هنیچسک ۲۰۹۳

از ویکی‌پدیا، دانشنامهٔ آزاد
(تغییرمسیر از سیارک ۲۰۹۳)
پرش به ناوبری پرش به جستجو
فارسیEnglish
سیارک ۲۰۹۳
اکتشاف
تاریخ کشف آوریل ۲۸, ۱۹۷۱
مبدا مه ۱۴, ۲۰۰۸
خروج از مرکز ۰.۱۶۸۸۸۵۷
آنومالی متوسط ۲۷۵.۳۷۸۴۲
زاویه انحراف ۶.۰۸۵۱۳
اوج ۲.۶۵۲۰۰۸۴
حضیض ۱.۸۸۵۶۶۱۰
تناوب مداری ۱۲۴۸.۲۵۳۲۶۸۹

سیارک ۲۰۹۳ (به انگلیسی: 2093 Genichesk، نامگذاری:1971HX) دو هزار و نود و سومین سیارک کشف شده‌است[۱] که در ۲۸ آوریل ۱۹۷۱ کشف شد.[۲]

قدر مطلق سیارک برابر ۱۲٫۶۰ است.[۳]

منابع[ویرایش]

  1. طبق اینجا شماره سیارک معرف شماره کشف شدن آنهاست.
  2. «فهرست سیارک‌های شماره‌دار». دانشگاه هاروارد. دریافت‌شده در ۲۸ سپتامبر ۲۰۰۹.
  3. «فهرست داده‌های سیارک‌ها». ناسا. بایگانی‌شده از روی نسخه اصلی در ۱۳ مه ۲۰۱۹. دریافت‌شده در ۱۴ مه ۲۰۱۹.

پیوند به بیرون[ویرایش]


2093 Genichesk
Discovery [1]
Discovered byT. Smirnova
Discovery siteCrimean Astrophysical Obs.
Discovery date28 April 1971
Designations
MPC designation(2093) Genichesk
Named after
Henichesk
(Ukrainian town)[2]
1971 HX · 1974 CN1
1975 VG2
main-belt · Baptistina[3]
Orbital characteristics[1]
Epoch 4 September 2017 (JD 2458000.5)
Uncertainty parameter 0
Observation arc66.78 yr (24,392 days)
Aphelion2.6507 AU
Perihelion1.8877 AU
2.2692 AU
Eccentricity0.1681
3.42 yr (1,249 days)
175.62°
0° 17m 17.88s / day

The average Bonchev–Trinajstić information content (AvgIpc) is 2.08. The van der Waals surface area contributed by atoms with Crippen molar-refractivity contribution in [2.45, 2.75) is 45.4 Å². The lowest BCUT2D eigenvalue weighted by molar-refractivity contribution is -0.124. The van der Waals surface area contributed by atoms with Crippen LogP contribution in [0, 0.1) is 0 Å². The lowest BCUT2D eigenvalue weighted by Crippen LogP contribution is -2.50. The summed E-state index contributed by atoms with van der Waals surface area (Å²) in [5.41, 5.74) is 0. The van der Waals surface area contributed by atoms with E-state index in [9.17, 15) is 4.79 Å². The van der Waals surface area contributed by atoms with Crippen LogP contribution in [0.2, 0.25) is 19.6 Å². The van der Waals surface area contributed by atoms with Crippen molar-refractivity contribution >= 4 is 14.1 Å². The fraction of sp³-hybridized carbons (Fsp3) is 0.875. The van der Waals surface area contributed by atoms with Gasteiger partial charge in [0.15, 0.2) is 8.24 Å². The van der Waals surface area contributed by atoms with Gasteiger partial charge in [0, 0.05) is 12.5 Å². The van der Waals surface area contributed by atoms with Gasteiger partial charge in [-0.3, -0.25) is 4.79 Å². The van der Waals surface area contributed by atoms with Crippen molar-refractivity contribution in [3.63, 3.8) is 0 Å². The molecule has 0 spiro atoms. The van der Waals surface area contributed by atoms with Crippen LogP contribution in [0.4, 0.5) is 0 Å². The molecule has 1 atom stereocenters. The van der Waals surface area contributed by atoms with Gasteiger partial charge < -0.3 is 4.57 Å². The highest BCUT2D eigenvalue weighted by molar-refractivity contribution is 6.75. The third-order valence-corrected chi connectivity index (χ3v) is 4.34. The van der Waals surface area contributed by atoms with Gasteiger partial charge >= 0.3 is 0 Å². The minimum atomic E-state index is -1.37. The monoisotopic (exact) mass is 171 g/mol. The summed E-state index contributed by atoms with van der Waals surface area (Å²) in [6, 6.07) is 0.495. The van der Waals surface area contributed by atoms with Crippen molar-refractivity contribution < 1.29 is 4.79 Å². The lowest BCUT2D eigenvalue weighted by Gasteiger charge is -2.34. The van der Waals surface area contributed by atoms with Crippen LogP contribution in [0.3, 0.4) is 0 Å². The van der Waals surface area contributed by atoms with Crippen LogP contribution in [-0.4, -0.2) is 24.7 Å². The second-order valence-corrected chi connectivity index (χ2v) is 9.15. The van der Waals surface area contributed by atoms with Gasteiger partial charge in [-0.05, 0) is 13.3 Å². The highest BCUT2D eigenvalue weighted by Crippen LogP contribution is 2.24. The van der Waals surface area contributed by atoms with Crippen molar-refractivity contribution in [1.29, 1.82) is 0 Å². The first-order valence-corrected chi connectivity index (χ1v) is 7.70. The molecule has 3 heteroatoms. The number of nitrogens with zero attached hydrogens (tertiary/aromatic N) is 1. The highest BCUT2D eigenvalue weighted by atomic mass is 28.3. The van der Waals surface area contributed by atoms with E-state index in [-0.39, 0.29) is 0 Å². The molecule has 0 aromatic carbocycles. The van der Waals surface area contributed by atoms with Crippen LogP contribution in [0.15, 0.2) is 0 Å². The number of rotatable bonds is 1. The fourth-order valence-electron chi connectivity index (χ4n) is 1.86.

Inclination6.0914°
154.86°
118.21°
Physical characteristics
Dimensions8.804±1.922 km[4]
12.29 km (derived)[3]
11.022±0.002 h[5]
11.0231±0.0159 h[6]
11.028±0.006 h[7][a]
0.057 (assumed)[3]
0.158±0.108[4]
C[3]
12.880±0.004 (R)[6] · 12.9[1] · 13.28±0.04[8] · 13.28±0.19[9] · 13.28[3]

2093 Genichesk, provisional designation 1971 HX, is a Baptistina asteroid from the inner regions of the asteroid belt, approximately 12 kilometers in diameter. It was discovered on 28 April 1971, by Russian astronomer Tamara Smirnova at the Crimean Astrophysical Observatory in Nauchnyj, on the Crimean peninsula.[10] It was named for the Ukrainian town Henichesk.[2]

Orbit and classification

Genichesk is a member of the Baptistina family. It orbits the Sun in the inner main-belt at a distance of 1.9–2.7 AU once every 3 years and 5 months (1,249 days). Its orbit has an eccentricity of 0.17 and an inclination of 6° with respect to the ecliptic.[1] A first precovery was taken at Palomar Observatory in 1950, extending the body's observation arc by 21 years prior to its official discovery.[10]

Physical characteristics

Rotation period

The Collaborative Asteroid Lightcurve Link assumes a standard albedo for carbonaceous C-type asteroids of 0.57 and calculates a diameter of 12.29 kilometers, based on an absolute magnitude of 13.28,[3] while according to preliminary data from the NEOWISE mission of NASA's Wide-field Infrared Survey Explorer, the asteroid's surface has a much higher albedo of 0.158 and only measures 8.8 kilometers in diameter.[4]

Diameter and albedo

Photometric observations by astronomer Brian D. Warner at the Palmer Divide Observatory in Colorado (716) during the winter of 2007–2008 were used to build a lightcurve, which gave a rotation period of 11.028±0.006 hours and a brightness variation of 0.24±0.02 in magnitude (U=3).[7][a] The results concur with observations made by French amateur astronomers Stéphane Charbonnel and Laurent Bernasconi, and with analysed data from the Palomar Transient Factory Survey in 2004 and 2015, respectively (U=2/2).[5][6]